Rural-urban linkages and social inclusion

Cazzuffi, Chiara (2018). 'Rural-urban linkages and social inclusion' Paper presented at the annual conference of the HDCA, Buenos Aires, Argentina 2018.

Abstract

The world is urbanizing, but it has not done so exclusively in large cities: almost half of the world’s urban population reside in small and medium cities of up to five hundred thousand inhabitants, which have strong functional relationship with surrounding rural areas. The concept of rural-urban linkages reflects the increasing interconnection between rural and urban areas via reciprocal flows of people, goods, services, money and environmental services. “Rural” or “urban” may define people’s main place of residence, but no longer encompass the full spatial scope of people’s livelihoods. For instance, the livelihoods of most rural households, including smallholder farmers, increasingly go beyond rural areas and depend on city jobs, and on goods or services obtained in urban areas. Nonetheless, rural development policies have not internalized this, while urban development policies tend to have a metropolitan bias, either implicitly assuming that all cities are the same, or explicitly focusing on larger agglomerations.

There is some evidence that rural-urban linkages can contribute to growth and poverty reduction (Berdegué et al., 2015; Christiaensen & Todo, 2016), but much still needs to be learnt, in particular about how to promote and sustain socially inclusive economic growth in rural and urban areas by taking advantage of rural-urban linkages.

The proposed panel seeks to contribute new knowledge on rural-urban linkages in Latin America and on their relationship with inclusive growth. It presents work in progress that is part of a wider applied research program, financed by IDRC (International Development Research Centre, Canada), which seeks to contribute to the design of new public policies that take advantage of the linkages between small and medium cities and their rural hinterland to promote inclusive growth, in the context of three of the great transformation that characterize rural areas in contemporary Latin America: urbanization, structural change in employment, and agrifood system transformations.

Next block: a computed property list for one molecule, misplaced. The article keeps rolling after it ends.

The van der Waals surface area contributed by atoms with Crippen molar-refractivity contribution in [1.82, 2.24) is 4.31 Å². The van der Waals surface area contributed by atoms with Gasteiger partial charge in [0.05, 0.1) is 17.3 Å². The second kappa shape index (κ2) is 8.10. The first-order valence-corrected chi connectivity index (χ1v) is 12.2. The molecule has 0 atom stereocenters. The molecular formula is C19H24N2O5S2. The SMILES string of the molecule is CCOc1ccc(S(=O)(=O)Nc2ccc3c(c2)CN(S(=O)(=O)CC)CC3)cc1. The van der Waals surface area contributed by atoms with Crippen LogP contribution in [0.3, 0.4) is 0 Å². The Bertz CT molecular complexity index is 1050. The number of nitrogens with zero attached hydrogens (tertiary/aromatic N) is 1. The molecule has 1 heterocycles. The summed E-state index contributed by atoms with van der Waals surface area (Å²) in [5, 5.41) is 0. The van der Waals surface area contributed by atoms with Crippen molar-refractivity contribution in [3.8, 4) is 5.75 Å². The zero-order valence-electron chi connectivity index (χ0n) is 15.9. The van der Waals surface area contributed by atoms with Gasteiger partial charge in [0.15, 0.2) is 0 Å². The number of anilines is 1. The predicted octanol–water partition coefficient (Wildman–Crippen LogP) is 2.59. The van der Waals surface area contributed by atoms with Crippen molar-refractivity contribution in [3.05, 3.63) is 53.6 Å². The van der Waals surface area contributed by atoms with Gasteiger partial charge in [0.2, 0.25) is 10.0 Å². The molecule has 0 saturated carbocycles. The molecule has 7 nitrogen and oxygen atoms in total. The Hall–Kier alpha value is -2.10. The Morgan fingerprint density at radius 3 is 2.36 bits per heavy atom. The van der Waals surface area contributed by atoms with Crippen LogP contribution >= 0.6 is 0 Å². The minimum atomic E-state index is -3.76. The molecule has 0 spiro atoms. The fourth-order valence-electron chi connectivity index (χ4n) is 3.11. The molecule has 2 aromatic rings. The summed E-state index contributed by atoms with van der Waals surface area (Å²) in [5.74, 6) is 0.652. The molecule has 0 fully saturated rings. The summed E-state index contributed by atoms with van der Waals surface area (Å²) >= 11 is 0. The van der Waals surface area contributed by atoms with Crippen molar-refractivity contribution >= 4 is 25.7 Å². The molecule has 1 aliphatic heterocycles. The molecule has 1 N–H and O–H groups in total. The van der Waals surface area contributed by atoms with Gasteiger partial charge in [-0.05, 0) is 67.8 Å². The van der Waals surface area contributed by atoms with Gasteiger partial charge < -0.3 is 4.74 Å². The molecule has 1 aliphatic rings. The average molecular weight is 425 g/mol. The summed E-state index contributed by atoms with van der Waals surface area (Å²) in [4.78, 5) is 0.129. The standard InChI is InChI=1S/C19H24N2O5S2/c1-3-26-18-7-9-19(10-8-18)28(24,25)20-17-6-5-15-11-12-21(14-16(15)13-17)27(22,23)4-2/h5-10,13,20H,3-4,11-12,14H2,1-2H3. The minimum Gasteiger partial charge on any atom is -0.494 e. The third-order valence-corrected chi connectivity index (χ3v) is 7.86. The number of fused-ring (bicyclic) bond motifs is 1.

The papers proposed in this panel are based on a novel multipurpose household survey of rural-urban functional territories of Chile, Colombia and Mexico, designed and conducted by Rimisp – Latin American Center for Rural Development, the Iberoamerican University (Mexico) and the University of the Andes (Colombia). Functional territories are defined as territories “with high frequency of economic and social interactions between their habitants, organizations and firms” (Berdegué, et al., 2011), which, because of that, have “more interaction or connection with each other than with outside areas” (Jones, 2016). Rural-urban territories are defined as cities between apox. 15 thousand and 500 thousand inhabitants, and their rural hinterland.

The survey is representative of the population living in rural-urban functional territories at national level in each country. In addition, it is also representative of the population living in rural-urban functional territories that have followed different trajectories over the past two decades in terms of inclusive growth: territories that have achieved inclusive growth; territories that have not grown but have managed to improve in social inclusion indicators; territories that have grown without social inclusion; and territories that have neither grown, nor improved social inclusion indicators.

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